Geoffrey Riggs asks about Dave Gentile's
work on Synoptic agreement data.
For those who may not have looked closely at
Dave Gentile's work it is based on analysis
of the data contained in the HHB
(= Hoffmann, Hieke, & Bauer)
Synoptic Concordance which divides the evidence into
19 categories showing varying patterns of agreement
from full triple agreement to material found in
one gospel only, and differentiating full and
DG analyses 807 of the most frequent words (HHB
doesn't give data for some very frequent words
though). His analysis produces end results which
show which of the 19 types of material correlate
closely with which other ones.
His conclusion runs as follows:
> So, in conclusion, based on this study and other more traditional
> forms of evidence, not presented here, I believe the 3SH, or some
> variation of it is most likely the correct solution. The study also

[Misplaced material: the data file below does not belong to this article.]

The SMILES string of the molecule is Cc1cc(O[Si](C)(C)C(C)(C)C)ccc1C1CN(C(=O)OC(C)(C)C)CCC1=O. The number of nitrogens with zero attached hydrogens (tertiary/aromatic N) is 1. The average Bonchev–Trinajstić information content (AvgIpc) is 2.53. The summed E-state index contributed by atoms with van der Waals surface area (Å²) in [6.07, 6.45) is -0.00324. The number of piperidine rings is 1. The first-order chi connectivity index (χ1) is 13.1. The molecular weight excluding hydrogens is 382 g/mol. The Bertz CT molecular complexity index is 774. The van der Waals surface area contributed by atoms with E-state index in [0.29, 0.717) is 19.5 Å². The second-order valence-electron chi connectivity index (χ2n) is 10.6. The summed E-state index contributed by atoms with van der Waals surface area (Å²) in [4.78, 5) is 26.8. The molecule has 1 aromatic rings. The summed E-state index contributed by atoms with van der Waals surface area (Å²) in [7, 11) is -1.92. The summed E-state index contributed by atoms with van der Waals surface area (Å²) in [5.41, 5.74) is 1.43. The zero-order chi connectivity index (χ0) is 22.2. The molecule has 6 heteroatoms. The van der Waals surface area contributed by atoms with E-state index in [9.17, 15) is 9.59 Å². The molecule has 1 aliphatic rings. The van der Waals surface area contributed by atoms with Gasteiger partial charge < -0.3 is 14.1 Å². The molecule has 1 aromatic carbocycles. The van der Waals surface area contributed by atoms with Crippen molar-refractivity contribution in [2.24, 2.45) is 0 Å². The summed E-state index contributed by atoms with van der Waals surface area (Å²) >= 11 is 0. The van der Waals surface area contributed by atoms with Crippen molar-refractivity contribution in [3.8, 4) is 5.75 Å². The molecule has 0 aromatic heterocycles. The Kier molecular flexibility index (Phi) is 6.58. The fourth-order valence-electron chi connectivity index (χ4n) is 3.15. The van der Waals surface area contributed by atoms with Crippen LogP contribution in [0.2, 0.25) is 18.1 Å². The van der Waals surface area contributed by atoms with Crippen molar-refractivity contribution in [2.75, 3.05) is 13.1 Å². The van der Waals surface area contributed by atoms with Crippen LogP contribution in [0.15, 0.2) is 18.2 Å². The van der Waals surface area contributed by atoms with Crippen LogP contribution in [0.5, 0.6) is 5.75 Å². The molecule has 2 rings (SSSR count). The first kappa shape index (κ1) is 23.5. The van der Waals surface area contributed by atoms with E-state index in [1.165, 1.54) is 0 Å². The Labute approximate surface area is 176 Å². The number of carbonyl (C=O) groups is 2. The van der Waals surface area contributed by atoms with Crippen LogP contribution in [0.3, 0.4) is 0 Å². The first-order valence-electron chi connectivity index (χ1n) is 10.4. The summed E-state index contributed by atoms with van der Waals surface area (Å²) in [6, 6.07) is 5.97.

> provides almost as much support for the FH, and I do not believe the
> 2SH can be eliminated by this study.
A cross check on his correlations using an
entirely different method suggests they are
well founded. However some caution
needs to be noted a) some of the 19 categories are very
large and some very small b) this makes it difficult to
partition the data to check within-group consistency
c) HHB omits details of the words of highest frequency
d) some allowance needs to be made for differences due
to genre and HHB does not encode for this. Despite
these words of caution I think this study makes very
good use of the data from HHB and I don't know of
anything else which does it better. Can anyone else
point to a comparable study based on HHB ?
David Mealand, University of Edinburgh
The University of Edinburgh is a charitable body, registered in
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